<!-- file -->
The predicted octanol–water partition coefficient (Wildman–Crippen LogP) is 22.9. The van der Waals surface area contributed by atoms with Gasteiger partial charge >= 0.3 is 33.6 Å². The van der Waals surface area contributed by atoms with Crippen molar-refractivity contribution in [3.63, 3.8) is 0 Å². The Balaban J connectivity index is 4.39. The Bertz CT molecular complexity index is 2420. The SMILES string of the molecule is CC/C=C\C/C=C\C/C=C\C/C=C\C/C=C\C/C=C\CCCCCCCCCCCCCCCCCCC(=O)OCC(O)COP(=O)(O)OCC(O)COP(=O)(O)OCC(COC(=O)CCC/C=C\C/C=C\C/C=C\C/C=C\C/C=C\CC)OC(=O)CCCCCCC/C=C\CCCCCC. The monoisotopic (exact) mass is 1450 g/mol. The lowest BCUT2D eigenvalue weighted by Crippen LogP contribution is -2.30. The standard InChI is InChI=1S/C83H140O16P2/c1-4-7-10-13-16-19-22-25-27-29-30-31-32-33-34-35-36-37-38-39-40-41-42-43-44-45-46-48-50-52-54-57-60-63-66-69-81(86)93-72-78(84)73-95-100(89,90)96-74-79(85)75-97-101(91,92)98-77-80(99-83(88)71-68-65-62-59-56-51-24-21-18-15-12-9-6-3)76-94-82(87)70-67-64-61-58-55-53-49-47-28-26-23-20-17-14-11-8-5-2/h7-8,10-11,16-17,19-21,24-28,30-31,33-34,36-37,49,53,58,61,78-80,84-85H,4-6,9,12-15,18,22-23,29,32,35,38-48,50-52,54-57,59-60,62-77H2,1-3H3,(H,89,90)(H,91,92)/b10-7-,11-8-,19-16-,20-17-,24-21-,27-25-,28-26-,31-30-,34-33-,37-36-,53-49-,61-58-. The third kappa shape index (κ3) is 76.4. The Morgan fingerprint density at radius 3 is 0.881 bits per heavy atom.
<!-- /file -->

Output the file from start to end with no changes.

The predicted octanol–water partition coefficient (Wildman–Crippen LogP) is 22.9. The van der Waals surface area contributed by atoms with Gasteiger partial charge >= 0.3 is 33.6 Å². The van der Waals surface area contributed by atoms with Crippen molar-refractivity contribution in [3.63, 3.8) is 0 Å². The Balaban J connectivity index is 4.39. The Bertz CT molecular complexity index is 2420. The SMILES string of the molecule is CC/C=C\C/C=C\C/C=C\C/C=C\C/C=C\C/C=C\CCCCCCCCCCCCCCCCCCC(=O)OCC(O)COP(=O)(O)OCC(O)COP(=O)(O)OCC(COC(=O)CCC/C=C\C/C=C\C/C=C\C/C=C\C/C=C\CC)OC(=O)CCCCCCC/C=C\CCCCCC. The monoisotopic (exact) mass is 1450 g/mol. The lowest BCUT2D eigenvalue weighted by Crippen LogP contribution is -2.30. The standard InChI is InChI=1S/C83H140O16P2/c1-4-7-10-13-16-19-22-25-27-29-30-31-32-33-34-35-36-37-38-39-40-41-42-43-44-45-46-48-50-52-54-57-60-63-66-69-81(86)93-72-78(84)73-95-100(89,90)96-74-79(85)75-97-101(91,92)98-77-80(99-83(88)71-68-65-62-59-56-51-24-21-18-15-12-9-6-3)76-94-82(87)70-67-64-61-58-55-53-49-47-28-26-23-20-17-14-11-8-5-2/h7-8,10-11,16-17,19-21,24-28,30-31,33-34,36-37,49,53,58,61,78-80,84-85H,4-6,9,12-15,18,22-23,29,32,35,38-48,50-52,54-57,59-60,62-77H2,1-3H3,(H,89,90)(H,91,92)/b10-7-,11-8-,19-16-,20-17-,24-21-,27-25-,28-26-,31-30-,34-33-,37-36-,53-49-,61-58-. The third kappa shape index (κ3) is 76.4. The Morgan fingerprint density at radius 3 is 0.881 bits per heavy atom.